How have the private lives of American leaders affected policy and history? How much knowledge is enough? We wanted to write a book that connected the personal and the private to the political.
So if the story was something that was just Chester A. We wanted to see how the mistress maybe was involved in policy, and if that was the case, if she had an effect on policy, she made it into the book. Do you think this is a function of power and the convergence of power, politics and ego? Yeah, I think politics attracts a certain personality type.
That and traveling a lot open up a lot of opportunities, so that you see, for example, the divorce rate of the incoming freshmen class of congressmen: They have like a 30 percent divorce rate after the first two years in office. Opportunity and personality type have a lot to do with it.
We were accused of: They had a huge ego, and in order to feed that ego, they did it with the conquest of young women or men. I found out that was prevalent in those that we ended up exposing over the years. Redemption always seems possible in politics.
You write about a number of presidents who had redeemed themselves, or did redeem themselves after being outed after having affairs and so forth, and hookers, and all the other stuff. People could forgive Bill Clinton. They never will forgive Arnold Schwarzenegger, because he was a dog.
It was probably a regular occurrence. What is not attributable in American history, in the key moments, to sex? But we are saying that in each of these cases, sex played a major role in how the history unfolded.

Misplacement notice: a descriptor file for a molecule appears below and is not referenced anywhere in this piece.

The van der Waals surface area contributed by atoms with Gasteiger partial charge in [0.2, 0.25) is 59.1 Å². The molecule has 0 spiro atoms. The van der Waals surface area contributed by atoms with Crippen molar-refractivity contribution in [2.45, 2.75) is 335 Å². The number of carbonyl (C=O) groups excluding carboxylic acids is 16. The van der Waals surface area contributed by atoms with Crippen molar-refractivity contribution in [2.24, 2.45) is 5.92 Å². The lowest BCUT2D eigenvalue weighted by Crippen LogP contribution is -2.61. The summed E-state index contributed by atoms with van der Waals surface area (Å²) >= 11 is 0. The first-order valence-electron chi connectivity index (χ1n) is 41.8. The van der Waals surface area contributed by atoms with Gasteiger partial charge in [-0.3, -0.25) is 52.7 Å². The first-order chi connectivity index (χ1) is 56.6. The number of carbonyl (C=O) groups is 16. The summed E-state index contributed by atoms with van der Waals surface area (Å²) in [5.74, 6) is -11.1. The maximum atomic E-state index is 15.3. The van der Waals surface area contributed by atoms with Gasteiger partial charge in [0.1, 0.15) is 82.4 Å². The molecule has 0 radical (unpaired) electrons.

This book is the corrective of that, bringing the sex back into the politics. Larry, you have particular respect for the Kennedy era.
I saw an interview that you did where you said that you had revelations about the Kennedys, and I think you should buy [the book] just for that. It was devastating for me to work on the chapters with Kennedy, because I grew up in that era. Definitely, they were feeling good in that administration.
I want to explain to you what bothered me. Why did he have to go with the starlets like Marilyn [Monroe], Angie Dickinson, Marlene Dietrich, and on and on — a laundry list of Hollywood conquests that he was interested in?
These rendezvous were not very well thought out, or planned. They were just careless. First of all, I am the first person to defend a philandering president. I think if you can fight two wars and balance a budget at the same time, you deserve to sleep with whoever you want to. His wife Jacqueline, the first lady, women in this country thought of her as royalty. Her approval ratings were through the roof.
Jackie could do no wrong. There was something more tacky than that. She, Jackie, according to your book, was sleeping with Aristotle Onassis — whom she had been sleeping with before her husband died — two days after he died, in the White House. In , the Republicans had already begun to gear up for the re-election campaign that Kennedy intended to run. They were about to smear the administration with [charges of] lax morals. One of the women that they knew about was Ellen Rometsch, who was from East Germany and a prostitute who frequented the White House swimming pool parties that the Kennedys would throw.
Rometsch into the Senate chamber and grill her on her relationship with the president. Here you have the president of the United States carrying on an affair with a prostitute from a communist country. You can see how this could have doomed the Kennedy presidency.
So how do you stop the Senate from going forward with an investigation? There was one man who could stop the Senate, and that was J. Edgar Hoover, the director of the FBI. Number one, make me FBI director again, and number two, give me written approval and permission to wiretap and bug Martin Luther King Jr.